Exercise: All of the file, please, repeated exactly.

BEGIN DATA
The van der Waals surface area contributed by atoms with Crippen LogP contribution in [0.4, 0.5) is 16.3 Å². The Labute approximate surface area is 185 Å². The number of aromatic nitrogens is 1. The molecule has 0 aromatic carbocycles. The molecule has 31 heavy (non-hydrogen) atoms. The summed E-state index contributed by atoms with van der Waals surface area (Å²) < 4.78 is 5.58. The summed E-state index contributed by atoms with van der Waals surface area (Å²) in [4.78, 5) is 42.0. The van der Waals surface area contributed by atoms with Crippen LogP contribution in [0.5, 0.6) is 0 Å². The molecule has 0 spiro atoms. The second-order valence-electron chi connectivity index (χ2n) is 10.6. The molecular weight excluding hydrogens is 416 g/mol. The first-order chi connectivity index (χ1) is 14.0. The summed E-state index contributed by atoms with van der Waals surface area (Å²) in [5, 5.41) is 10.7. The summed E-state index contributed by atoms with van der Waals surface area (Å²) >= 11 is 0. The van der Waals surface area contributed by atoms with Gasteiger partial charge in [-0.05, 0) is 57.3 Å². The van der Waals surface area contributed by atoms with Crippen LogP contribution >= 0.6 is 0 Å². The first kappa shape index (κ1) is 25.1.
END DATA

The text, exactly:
The van der Waals surface area contributed by atoms with Crippen LogP contribution in [0.4, 0.5) is 16.3 Å². The Labute approximate surface area is 185 Å². The number of aromatic nitrogens is 1. The molecule has 0 aromatic carbocycles. The molecule has 31 heavy (non-hydrogen) atoms. The summed E-state index contributed by atoms with van der Waals surface area (Å²) < 4.78 is 5.58. The summed E-state index contributed by atoms with van der Waals surface area (Å²) in [4.78, 5) is 42.0. The van der Waals surface area contributed by atoms with Crippen LogP contribution in [0.5, 0.6) is 0 Å². The molecule has 0 spiro atoms. The second-order valence-electron chi connectivity index (χ2n) is 10.6. The molecular weight excluding hydrogens is 416 g/mol. The first-order chi connectivity index (χ1) is 14.0. The summed E-state index contributed by atoms with van der Waals surface area (Å²) in [5, 5.41) is 10.7. The summed E-state index contributed by atoms with van der Waals surface area (Å²) >= 11 is 0. The van der Waals surface area contributed by atoms with Gasteiger partial charge in [-0.05, 0) is 57.3 Å². The van der Waals surface area contributed by atoms with Crippen LogP contribution >= 0.6 is 0 Å². The first kappa shape index (κ1) is 25.1.